Q: “I am new to Centering Prayer. I have historically meditated with a focus on the breath. I am having a difficult time not focusing on my breath throughout every Centering Prayer practice. Is this right? It doesn’t feel “silent”.
Joy: It is a good thing to check in about what you are doing in your practice, especially when it doesn’t feel quite right. And I know from personal experience that there can be a bit of adjustment if you have been doing a different type of meditation practice. The intention behind Centering Prayer is different from practices of focus or attention – it is a practice of surrender. With each return to the sacred word we empty ourselves of our usual ways of thinking and being, and affirm our intention to consent to God’s presence and action. As Paul describes in Romans 8:26, the Spirit prays through us.
As you know, there are breathing practices and they can bring our awareness into the present moment. This can be very valuable at particular times. However, your instinct is correct: intentionally focusing on the breath or on anything else is not Centering Prayer. And also, trying hard not to focus on your breath takes a lot of effort, as you noticed!
In Centering Prayer, anything that draws us away from our open consent, our resting in God, we call a “thought”. “Thoughts” can include strong emotions and body sensations as well as mental stories and images. Any of these things may be present during our Centering Prayer – they are normal aspects of our human nature. But when we find that they divert our attention, that we find ourselves engaging them instead of abiding with God, we let them go.
Centering Prayer is a practice of trust. As we let go, we trust that we let go to God’s loving arms. We let go of the notion that we need to “do” anything, or change anything about who we are: God loves us into being, and continues to love us exactly as we are. In this abiding trust we enter interior silence; however briefly, whether noticed or unnoticed. And remember, even if you find yourself letting go over and over again of your efforts, or of anything else, this is not a sign that you are failing – it is the heart of the practice. You are learning a new way: letting go to God. You will find (or perhaps your loved ones will notice first!) that this new way begins to permeate your life and your way of being in the world, bearing the fruits of the spirit mentioned in Galatians 5: love, joy, peace, patience, gentleness, and self-control. As we let go to God, God brings blessings into the world through us.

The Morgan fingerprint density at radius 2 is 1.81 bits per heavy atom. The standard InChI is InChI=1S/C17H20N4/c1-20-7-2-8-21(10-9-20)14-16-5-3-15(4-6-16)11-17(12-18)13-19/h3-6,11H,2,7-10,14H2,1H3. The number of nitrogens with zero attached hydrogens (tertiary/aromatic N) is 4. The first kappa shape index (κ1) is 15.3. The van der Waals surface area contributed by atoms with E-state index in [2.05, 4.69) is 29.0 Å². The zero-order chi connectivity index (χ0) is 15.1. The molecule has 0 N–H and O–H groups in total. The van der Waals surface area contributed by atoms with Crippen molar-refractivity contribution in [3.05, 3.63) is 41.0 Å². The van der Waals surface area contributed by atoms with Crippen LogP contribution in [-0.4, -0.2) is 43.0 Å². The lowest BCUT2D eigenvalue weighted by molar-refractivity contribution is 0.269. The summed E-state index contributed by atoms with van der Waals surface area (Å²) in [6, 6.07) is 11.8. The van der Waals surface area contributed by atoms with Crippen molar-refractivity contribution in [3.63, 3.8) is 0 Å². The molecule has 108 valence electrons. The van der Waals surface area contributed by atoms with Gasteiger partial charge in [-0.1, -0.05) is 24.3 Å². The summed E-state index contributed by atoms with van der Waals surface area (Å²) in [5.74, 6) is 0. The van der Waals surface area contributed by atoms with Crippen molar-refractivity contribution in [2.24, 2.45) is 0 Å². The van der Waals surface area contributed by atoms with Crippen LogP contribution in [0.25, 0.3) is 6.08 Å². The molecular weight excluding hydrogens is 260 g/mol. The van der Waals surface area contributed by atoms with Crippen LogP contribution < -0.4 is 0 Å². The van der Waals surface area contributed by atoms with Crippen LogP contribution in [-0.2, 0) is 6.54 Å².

One more comment about the breath – the sacred word is a symbol of our intention to consent to God’s presence and action. Instead of the sacred word we could also use a sacred breath, or sacred glance. In this case the sacred breath would be introduced very lightly and briefly, “like a feather on absorbent cotton”, as Thomas Keating liked to say, rather than a continuous focus.
I hope this helps to clarify things for you. Thanks so much for reaching out; please do so any time.
Blessings on your journey!
A follow-up comment from our community:
” I was reminded by the writer who was having trouble switching from a breath-based meditation to Centering. A long time ago, I discovered that by paying attention briefly to the end of the exhaling breath before the next inhaling one, that there is a short period of nothingness. That space, to me, was the complete letting go into God’s presence and the non-engagingness I was looking for. I was able to remain there and not concentrate on breathing and/or other distractions, so began using this technique as my ‘sacred breath.’ I still use this technique sometimes as well as my ‘sacred word’ sometimes. I offer this suggestion as a way to perhaps help those who might find it useful.” Wilma Y.